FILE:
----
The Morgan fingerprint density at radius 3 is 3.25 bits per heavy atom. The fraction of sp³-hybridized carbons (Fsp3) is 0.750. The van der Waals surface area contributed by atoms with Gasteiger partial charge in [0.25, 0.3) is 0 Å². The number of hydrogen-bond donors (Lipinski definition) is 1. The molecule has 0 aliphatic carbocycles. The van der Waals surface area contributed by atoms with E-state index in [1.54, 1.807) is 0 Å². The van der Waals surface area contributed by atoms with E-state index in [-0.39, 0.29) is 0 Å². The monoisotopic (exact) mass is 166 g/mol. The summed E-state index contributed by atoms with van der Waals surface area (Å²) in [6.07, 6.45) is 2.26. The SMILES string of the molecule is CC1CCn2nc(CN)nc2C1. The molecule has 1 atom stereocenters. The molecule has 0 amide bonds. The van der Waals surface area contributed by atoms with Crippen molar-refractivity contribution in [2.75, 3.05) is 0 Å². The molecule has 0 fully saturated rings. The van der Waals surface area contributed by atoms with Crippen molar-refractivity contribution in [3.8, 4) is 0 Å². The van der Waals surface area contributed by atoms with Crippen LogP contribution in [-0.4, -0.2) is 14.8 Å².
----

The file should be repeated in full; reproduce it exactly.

The Morgan fingerprint density at radius 3 is 3.25 bits per heavy atom. The fraction of sp³-hybridized carbons (Fsp3) is 0.750. The van der Waals surface area contributed by atoms with Gasteiger partial charge in [0.25, 0.3) is 0 Å². The number of hydrogen-bond donors (Lipinski definition) is 1. The molecule has 0 aliphatic carbocycles. The van der Waals surface area contributed by atoms with E-state index in [1.54, 1.807) is 0 Å². The van der Waals surface area contributed by atoms with E-state index in [-0.39, 0.29) is 0 Å². The monoisotopic (exact) mass is 166 g/mol. The summed E-state index contributed by atoms with van der Waals surface area (Å²) in [6.07, 6.45) is 2.26. The SMILES string of the molecule is CC1CCn2nc(CN)nc2C1. The molecule has 1 atom stereocenters. The molecule has 0 amide bonds. The van der Waals surface area contributed by atoms with Crippen molar-refractivity contribution in [2.75, 3.05) is 0 Å². The molecule has 0 fully saturated rings. The van der Waals surface area contributed by atoms with Crippen molar-refractivity contribution in [3.8, 4) is 0 Å². The van der Waals surface area contributed by atoms with Crippen LogP contribution in [-0.4, -0.2) is 14.8 Å².